Modelling the winner of board games


I have a hard time wrapping my head around a model we’d like to fit.

The objective is to estimate the probability of winning of each member of a board-game group.

The deterministic part of the model would be relatively simple: an intercept per player quantifying the averaged probability of winning, and a series of hierarchical effects: one for game identity, one for the number of players playing.

However, the response is ragged: not every player was present at each game. This leads to another aspect: one player can have a high probability of winning when another is absent, but a lower chance when another is absent. The table would look like :


Would someone have an idea about how to model this? I could create predictors for the presence or absence of a player and fit individual models, but I feel that a multivariate model with all players would be far more interesting (and a statistical challenge for me. We could also use ranks or scores). However, the ragged structure of the response blocks me, and I have no idea about how to formulate a model that could deal with such a structure.

Would anybody have an idea?? The good thing is that we have A LOT of data points for some of the configurations :P



Maybe something like an occupancy model (from ecology) with predictors and accounts for correlation between players?

have you looked at attempts to hack the Elo ratings system for multiplayer games? (everyone agrees that hack is appropriate)


Thank you for your answer, this is a great link (for other courses too :p). I found this pymc thread :

It seems that the “zero-inflation mixture” is unnecessary if you know which 0 are “absence related”, and you can make a brute force mask of the 0 proba for a player to win given he/she is absent (last post).

However, I like the mixture model approach proposed in the 4th post. It is unlikely to work in my case I think because : I do not have all combinations of player represented, and I am not patient enough to code the number of combinations…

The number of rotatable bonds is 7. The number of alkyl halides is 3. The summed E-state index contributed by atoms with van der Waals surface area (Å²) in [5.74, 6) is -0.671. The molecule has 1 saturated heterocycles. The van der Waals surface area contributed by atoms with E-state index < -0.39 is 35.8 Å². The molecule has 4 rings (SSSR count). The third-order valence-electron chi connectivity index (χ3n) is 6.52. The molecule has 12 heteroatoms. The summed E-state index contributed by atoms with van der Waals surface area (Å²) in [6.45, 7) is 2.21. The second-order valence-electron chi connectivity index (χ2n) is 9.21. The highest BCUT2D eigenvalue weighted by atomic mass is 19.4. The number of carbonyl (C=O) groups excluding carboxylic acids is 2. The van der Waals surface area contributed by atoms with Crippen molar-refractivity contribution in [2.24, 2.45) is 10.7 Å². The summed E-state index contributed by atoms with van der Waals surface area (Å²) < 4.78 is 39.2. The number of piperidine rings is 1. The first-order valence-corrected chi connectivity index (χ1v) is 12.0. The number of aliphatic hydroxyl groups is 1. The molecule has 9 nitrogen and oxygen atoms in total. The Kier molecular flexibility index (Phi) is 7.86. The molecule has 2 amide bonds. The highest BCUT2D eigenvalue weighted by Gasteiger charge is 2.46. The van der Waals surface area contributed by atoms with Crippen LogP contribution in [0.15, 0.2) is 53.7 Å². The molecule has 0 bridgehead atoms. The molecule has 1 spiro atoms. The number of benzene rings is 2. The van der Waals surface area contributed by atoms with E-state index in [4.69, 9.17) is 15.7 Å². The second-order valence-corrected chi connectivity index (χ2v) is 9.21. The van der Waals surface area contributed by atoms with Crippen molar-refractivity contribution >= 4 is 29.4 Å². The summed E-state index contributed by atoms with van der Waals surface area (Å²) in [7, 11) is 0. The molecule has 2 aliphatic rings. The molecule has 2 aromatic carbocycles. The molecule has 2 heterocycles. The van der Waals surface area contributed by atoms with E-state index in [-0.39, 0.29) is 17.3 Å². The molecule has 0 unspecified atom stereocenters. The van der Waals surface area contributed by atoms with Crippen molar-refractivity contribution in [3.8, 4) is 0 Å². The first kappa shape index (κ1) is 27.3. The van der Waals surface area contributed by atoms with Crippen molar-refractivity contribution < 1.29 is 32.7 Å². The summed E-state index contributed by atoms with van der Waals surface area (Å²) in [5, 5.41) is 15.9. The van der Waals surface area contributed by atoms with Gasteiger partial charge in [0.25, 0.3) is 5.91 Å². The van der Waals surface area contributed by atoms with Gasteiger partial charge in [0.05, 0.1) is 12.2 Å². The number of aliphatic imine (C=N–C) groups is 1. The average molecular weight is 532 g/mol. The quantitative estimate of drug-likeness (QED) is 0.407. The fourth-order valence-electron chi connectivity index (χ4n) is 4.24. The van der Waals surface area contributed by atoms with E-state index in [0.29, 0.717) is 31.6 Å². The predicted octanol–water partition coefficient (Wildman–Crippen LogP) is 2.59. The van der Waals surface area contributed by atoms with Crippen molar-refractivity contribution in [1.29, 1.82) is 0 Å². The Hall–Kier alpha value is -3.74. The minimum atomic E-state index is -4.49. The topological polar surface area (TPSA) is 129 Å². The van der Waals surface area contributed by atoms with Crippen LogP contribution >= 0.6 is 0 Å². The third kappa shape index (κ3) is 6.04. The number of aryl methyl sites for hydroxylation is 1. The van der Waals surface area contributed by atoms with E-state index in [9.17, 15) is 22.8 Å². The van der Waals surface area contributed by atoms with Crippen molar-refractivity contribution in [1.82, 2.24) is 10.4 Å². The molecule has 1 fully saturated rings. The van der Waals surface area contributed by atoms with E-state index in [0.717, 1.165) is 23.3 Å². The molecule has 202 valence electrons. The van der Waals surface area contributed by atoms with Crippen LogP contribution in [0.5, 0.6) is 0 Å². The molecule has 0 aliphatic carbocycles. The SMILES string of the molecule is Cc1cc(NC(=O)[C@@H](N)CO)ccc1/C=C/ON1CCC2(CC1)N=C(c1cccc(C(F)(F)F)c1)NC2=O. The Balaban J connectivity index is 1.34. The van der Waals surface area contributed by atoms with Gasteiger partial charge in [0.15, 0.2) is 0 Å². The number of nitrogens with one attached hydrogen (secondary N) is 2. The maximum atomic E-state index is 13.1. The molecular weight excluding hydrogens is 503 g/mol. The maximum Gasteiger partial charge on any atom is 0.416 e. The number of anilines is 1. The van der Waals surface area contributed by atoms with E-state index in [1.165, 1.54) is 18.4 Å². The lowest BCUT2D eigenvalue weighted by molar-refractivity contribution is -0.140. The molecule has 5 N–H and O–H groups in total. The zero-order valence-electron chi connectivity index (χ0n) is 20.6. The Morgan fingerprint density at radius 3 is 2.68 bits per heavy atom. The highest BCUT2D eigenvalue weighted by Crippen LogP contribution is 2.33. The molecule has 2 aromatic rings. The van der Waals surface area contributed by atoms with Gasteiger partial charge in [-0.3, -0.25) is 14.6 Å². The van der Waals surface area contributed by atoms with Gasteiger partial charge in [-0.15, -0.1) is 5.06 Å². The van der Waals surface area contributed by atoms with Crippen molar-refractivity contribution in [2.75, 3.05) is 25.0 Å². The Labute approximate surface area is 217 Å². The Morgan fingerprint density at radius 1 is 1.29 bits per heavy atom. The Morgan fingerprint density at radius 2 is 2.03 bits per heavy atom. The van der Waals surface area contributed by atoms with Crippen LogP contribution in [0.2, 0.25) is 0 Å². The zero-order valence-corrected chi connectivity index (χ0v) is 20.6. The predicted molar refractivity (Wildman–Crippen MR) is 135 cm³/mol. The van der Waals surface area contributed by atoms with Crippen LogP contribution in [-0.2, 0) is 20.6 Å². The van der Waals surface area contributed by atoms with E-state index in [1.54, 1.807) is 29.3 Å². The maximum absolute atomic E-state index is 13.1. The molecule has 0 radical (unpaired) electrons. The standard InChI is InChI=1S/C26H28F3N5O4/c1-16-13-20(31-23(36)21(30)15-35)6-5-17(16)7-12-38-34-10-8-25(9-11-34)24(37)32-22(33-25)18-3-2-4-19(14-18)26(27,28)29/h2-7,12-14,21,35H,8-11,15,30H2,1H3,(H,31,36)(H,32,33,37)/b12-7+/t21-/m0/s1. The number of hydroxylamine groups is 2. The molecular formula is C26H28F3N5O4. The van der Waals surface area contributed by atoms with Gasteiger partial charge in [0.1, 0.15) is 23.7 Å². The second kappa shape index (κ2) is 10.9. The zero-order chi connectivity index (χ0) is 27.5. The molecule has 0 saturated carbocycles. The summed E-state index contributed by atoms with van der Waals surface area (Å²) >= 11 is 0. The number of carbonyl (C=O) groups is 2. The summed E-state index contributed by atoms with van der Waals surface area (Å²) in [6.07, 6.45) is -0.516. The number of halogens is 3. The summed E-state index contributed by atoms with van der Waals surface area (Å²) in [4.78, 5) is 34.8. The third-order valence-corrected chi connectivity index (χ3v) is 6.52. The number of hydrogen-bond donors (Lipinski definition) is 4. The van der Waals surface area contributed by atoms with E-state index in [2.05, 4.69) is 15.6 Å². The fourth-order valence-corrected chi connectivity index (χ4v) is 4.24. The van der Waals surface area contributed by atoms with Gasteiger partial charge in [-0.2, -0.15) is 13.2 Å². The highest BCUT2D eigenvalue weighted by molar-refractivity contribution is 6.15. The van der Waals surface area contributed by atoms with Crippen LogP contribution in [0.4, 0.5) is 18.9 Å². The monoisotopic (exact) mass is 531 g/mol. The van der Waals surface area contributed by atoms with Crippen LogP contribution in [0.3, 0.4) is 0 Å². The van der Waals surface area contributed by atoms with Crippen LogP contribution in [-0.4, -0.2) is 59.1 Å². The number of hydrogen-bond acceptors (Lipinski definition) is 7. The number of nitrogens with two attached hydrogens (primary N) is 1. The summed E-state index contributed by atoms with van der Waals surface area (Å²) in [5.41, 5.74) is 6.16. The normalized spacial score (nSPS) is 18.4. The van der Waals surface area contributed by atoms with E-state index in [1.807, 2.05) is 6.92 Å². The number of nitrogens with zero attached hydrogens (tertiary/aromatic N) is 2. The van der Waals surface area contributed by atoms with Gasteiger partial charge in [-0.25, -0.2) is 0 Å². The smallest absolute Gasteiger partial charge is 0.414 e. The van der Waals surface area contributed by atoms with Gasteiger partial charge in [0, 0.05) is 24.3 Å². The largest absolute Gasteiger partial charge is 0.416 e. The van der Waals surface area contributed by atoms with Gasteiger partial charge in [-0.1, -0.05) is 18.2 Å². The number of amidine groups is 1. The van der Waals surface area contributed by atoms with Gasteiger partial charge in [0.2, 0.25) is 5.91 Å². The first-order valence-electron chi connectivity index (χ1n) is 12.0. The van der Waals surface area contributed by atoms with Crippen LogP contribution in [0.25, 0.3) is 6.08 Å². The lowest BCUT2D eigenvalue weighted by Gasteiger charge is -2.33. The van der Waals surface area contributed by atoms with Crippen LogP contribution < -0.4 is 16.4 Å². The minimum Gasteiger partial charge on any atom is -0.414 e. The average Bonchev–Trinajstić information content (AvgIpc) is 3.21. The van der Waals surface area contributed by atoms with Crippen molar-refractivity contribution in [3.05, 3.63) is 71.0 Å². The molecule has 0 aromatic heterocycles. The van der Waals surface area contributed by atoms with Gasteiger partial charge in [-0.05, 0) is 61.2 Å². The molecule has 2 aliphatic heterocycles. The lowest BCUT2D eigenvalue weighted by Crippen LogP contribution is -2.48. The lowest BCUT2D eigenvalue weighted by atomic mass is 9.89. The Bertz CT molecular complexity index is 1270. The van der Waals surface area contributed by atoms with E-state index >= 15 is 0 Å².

Have a good day!

Edit : error


I have read the approach, and I find it great! I do not know how to translate this algorithmic approach into probabilistic statement, though. I guess it could be possible to approximate it in a stan program?

I could be a great idea to dive deeper inside, and the result should be simpler that the one described in this link, because there is no team, only individual results.

Have a good day!

Hi Lucas,

A couple other possibilities would be TrueSkill (discussion), TrueSkill2, the Stochastic Rank Ordered Logit model, or Plackett-Luce (overview, Stan implementation, 2012 paper on Bayesian version).

One way to avoid ragged arrays is to have data in tidy format like this:


In order to keep things vectorized you can also book-keep which row a game starts on and how many players there are, like:

data {
    // constants
    int n_rows;
    int n_players;
    int n_games;
    int n_game_kinds;

    // tidy data
    int player_won[n_rows];    // outcome
    int game_id[n_rows];       // which game is this row about
    int player_id[n_rows];     // which player is this row about

    // metadata
    int<lower=1, upper=n_game_kinds> game_kind[n_games]; // e.g. chess, checkers, ...

    int<lower=1, upper=n_rows> game_start[n_games];      // which row does game j start in?
    int<lower=2> n_players_in_game_j[n_games];           // how many rows does game j comprise?
parameters {
    vector[n_players] latent_abilities;    // whatever you're trying to model
model {
    latent_abilities ~ std_normal();   // prior of some kind
    for (j in 1..n_games) {
        int start = game_start[j];
        int end = start + n_players_in_game_j[j];
        int players_j[n_players_in_game_j] = player_id[start:end];
        int results_j[n_players_in_game_j] = player_won[start:end];
        int game_kind_j = game_kind[game_id[j]];
        vector[n_players_in_game_j] abilities_j = latent_abilities[players_j];
        results_j ~ your_likelihood_here(abilities_j, game_kind_j, ...);

That’s just a sketch, haven’t checked for syntax or off by one errors, but you can generalize from there, so instead of won in {0, 1} you might have rank in [1, 2, …] (e.g. in a horse race) or score (e.g. in a basketball game), or something more custom like # of seconds behind 1st place finisher (e.g. in a footrace).

1 Like



These are excellent suggestions! I will take a read at the links you provided, thank you very much :)


One more note: that data block is written to show what’s going on, it’s actually not very efficient or terse. You could write it like this using the segment() function and without all the intermediate variables:

    for (j in 1..n_games) {
        segment(player_won, game_start[j], n_players_in_game_j[j]) ~ your_likelihood_here(
            latent_abilities[segment(player_id, game_start[j], n_players_in_game_j[j])],